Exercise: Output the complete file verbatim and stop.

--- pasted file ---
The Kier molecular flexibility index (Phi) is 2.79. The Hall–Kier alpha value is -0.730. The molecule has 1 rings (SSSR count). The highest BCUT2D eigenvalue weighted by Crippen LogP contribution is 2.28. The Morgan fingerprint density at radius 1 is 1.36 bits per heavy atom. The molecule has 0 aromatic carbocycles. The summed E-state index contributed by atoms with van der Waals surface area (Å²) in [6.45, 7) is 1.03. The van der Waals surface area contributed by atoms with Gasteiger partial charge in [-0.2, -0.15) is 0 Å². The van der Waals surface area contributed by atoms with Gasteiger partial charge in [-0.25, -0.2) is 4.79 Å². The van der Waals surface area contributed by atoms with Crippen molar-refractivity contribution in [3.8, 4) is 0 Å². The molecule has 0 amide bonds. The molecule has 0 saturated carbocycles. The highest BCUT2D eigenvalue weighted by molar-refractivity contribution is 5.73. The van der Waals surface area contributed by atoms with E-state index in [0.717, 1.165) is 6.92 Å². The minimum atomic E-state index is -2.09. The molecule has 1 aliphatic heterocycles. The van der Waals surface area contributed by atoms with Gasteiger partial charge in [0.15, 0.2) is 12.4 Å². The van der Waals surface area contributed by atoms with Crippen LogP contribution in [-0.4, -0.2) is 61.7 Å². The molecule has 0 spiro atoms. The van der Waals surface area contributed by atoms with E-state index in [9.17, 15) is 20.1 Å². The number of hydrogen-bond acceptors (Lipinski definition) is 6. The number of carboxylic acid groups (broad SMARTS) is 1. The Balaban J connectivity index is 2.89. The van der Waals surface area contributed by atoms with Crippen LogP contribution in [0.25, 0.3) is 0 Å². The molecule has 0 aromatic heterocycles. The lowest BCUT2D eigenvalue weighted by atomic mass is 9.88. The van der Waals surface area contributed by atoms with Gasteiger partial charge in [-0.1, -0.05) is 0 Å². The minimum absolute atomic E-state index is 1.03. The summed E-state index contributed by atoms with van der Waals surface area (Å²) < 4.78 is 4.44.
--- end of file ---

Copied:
The Kier molecular flexibility index (Phi) is 2.79. The Hall–Kier alpha value is -0.730. The molecule has 1 rings (SSSR count). The highest BCUT2D eigenvalue weighted by Crippen LogP contribution is 2.28. The Morgan fingerprint density at radius 1 is 1.36 bits per heavy atom. The molecule has 0 aromatic carbocycles. The summed E-state index contributed by atoms with van der Waals surface area (Å²) in [6.45, 7) is 1.03. The van der Waals surface area contributed by atoms with Gasteiger partial charge in [-0.2, -0.15) is 0 Å². The van der Waals surface area contributed by atoms with Gasteiger partial charge in [-0.25, -0.2) is 4.79 Å². The van der Waals surface area contributed by atoms with Crippen molar-refractivity contribution in [3.8, 4) is 0 Å². The molecule has 0 amide bonds. The molecule has 0 saturated carbocycles. The highest BCUT2D eigenvalue weighted by molar-refractivity contribution is 5.73. The van der Waals surface area contributed by atoms with E-state index in [0.717, 1.165) is 6.92 Å². The minimum atomic E-state index is -2.09. The molecule has 1 aliphatic heterocycles. The van der Waals surface area contributed by atoms with Gasteiger partial charge in [0.15, 0.2) is 12.4 Å². The van der Waals surface area contributed by atoms with Crippen LogP contribution in [-0.4, -0.2) is 61.7 Å². The molecule has 0 spiro atoms. The van der Waals surface area contributed by atoms with E-state index in [9.17, 15) is 20.1 Å². The number of hydrogen-bond acceptors (Lipinski definition) is 6. The number of carboxylic acid groups (broad SMARTS) is 1. The Balaban J connectivity index is 2.89. The van der Waals surface area contributed by atoms with Crippen LogP contribution in [0.25, 0.3) is 0 Å². The molecule has 0 aromatic heterocycles. The lowest BCUT2D eigenvalue weighted by atomic mass is 9.88. The van der Waals surface area contributed by atoms with Gasteiger partial charge in [-0.1, -0.05) is 0 Å². The minimum absolute atomic E-state index is 1.03. The summed E-state index contributed by atoms with van der Waals surface area (Å²) < 4.78 is 4.44.